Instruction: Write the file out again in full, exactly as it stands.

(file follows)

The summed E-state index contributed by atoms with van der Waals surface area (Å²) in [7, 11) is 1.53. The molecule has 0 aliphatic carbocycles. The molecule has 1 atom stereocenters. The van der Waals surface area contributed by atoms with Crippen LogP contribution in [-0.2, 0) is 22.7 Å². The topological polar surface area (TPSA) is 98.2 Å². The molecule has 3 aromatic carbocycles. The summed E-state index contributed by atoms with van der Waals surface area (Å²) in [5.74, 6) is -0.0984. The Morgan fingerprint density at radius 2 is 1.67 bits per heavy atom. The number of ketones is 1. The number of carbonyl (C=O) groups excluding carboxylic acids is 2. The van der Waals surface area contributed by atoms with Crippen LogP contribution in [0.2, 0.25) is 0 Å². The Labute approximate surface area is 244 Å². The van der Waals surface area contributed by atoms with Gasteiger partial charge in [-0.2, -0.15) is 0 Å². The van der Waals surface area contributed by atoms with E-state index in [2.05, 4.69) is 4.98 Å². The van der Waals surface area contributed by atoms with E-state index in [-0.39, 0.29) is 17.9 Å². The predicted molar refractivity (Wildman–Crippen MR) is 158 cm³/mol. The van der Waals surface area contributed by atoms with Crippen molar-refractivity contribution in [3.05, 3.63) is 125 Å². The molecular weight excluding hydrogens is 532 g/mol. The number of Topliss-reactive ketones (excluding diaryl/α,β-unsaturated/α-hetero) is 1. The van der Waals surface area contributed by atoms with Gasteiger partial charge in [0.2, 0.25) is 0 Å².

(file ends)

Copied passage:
The summed E-state index contributed by atoms with van der Waals surface area (Å²) in [7, 11) is 1.53. The molecule has 0 aliphatic carbocycles. The molecule has 1 atom stereocenters. The van der Waals surface area contributed by atoms with Crippen LogP contribution in [-0.2, 0) is 22.7 Å². The topological polar surface area (TPSA) is 98.2 Å². The molecule has 3 aromatic carbocycles. The summed E-state index contributed by atoms with van der Waals surface area (Å²) in [5.74, 6) is -0.0984. The Morgan fingerprint density at radius 2 is 1.67 bits per heavy atom. The number of ketones is 1. The number of carbonyl (C=O) groups excluding carboxylic acids is 2. The van der Waals surface area contributed by atoms with Crippen LogP contribution in [0.2, 0.25) is 0 Å². The Labute approximate surface area is 244 Å². The van der Waals surface area contributed by atoms with Gasteiger partial charge in [-0.2, -0.15) is 0 Å². The van der Waals surface area contributed by atoms with E-state index in [2.05, 4.69) is 4.98 Å². The van der Waals surface area contributed by atoms with E-state index in [-0.39, 0.29) is 17.9 Å². The predicted molar refractivity (Wildman–Crippen MR) is 158 cm³/mol. The van der Waals surface area contributed by atoms with Crippen molar-refractivity contribution in [3.05, 3.63) is 125 Å². The molecular weight excluding hydrogens is 532 g/mol. The number of Topliss-reactive ketones (excluding diaryl/α,β-unsaturated/α-hetero) is 1. The van der Waals surface area contributed by atoms with Gasteiger partial charge in [0.2, 0.25) is 0 Å².